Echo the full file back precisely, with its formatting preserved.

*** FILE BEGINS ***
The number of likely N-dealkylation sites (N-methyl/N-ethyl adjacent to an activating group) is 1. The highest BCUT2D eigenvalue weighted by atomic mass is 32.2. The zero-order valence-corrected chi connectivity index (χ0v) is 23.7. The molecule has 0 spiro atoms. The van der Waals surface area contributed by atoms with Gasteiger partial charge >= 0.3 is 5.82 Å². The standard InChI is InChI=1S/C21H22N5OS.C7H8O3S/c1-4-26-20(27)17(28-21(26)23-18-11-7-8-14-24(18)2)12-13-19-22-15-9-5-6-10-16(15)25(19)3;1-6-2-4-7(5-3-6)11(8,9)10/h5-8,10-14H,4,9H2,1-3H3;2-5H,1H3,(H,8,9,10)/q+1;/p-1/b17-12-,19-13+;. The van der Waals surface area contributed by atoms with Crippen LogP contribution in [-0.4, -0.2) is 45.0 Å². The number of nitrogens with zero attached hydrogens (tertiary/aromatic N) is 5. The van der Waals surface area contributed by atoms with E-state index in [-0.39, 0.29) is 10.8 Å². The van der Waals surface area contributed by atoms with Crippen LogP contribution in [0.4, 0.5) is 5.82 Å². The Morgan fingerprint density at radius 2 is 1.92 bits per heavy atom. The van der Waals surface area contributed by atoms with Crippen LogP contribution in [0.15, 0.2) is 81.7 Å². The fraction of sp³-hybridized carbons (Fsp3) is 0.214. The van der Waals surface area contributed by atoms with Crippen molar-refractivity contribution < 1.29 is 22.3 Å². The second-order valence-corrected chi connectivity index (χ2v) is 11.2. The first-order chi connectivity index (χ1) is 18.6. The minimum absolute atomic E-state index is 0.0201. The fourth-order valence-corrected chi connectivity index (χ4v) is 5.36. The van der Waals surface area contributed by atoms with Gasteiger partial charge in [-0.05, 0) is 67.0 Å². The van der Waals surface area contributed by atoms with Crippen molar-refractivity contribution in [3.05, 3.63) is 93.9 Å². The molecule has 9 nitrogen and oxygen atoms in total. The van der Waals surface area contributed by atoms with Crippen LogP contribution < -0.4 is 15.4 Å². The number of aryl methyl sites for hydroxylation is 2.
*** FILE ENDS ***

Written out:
The number of likely N-dealkylation sites (N-methyl/N-ethyl adjacent to an activating group) is 1. The highest BCUT2D eigenvalue weighted by atomic mass is 32.2. The zero-order valence-corrected chi connectivity index (χ0v) is 23.7. The molecule has 0 spiro atoms. The van der Waals surface area contributed by atoms with Gasteiger partial charge >= 0.3 is 5.82 Å². The standard InChI is InChI=1S/C21H22N5OS.C7H8O3S/c1-4-26-20(27)17(28-21(26)23-18-11-7-8-14-24(18)2)12-13-19-22-15-9-5-6-10-16(15)25(19)3;1-6-2-4-7(5-3-6)11(8,9)10/h5-8,10-14H,4,9H2,1-3H3;2-5H,1H3,(H,8,9,10)/q+1;/p-1/b17-12-,19-13+;. The van der Waals surface area contributed by atoms with Crippen LogP contribution in [-0.4, -0.2) is 45.0 Å². The number of nitrogens with zero attached hydrogens (tertiary/aromatic N) is 5. The van der Waals surface area contributed by atoms with E-state index in [-0.39, 0.29) is 10.8 Å². The van der Waals surface area contributed by atoms with Crippen LogP contribution in [0.4, 0.5) is 5.82 Å². The Morgan fingerprint density at radius 2 is 1.92 bits per heavy atom. The van der Waals surface area contributed by atoms with Crippen LogP contribution in [0.15, 0.2) is 81.7 Å². The fraction of sp³-hybridized carbons (Fsp3) is 0.214. The van der Waals surface area contributed by atoms with Crippen molar-refractivity contribution < 1.29 is 22.3 Å². The second-order valence-corrected chi connectivity index (χ2v) is 11.2. The first-order chi connectivity index (χ1) is 18.6. The minimum absolute atomic E-state index is 0.0201. The fourth-order valence-corrected chi connectivity index (χ4v) is 5.36. The van der Waals surface area contributed by atoms with Gasteiger partial charge in [-0.05, 0) is 67.0 Å². The van der Waals surface area contributed by atoms with Crippen molar-refractivity contribution in [3.05, 3.63) is 93.9 Å². The molecule has 9 nitrogen and oxygen atoms in total. The van der Waals surface area contributed by atoms with Crippen LogP contribution < -0.4 is 15.4 Å². The number of aryl methyl sites for hydroxylation is 2.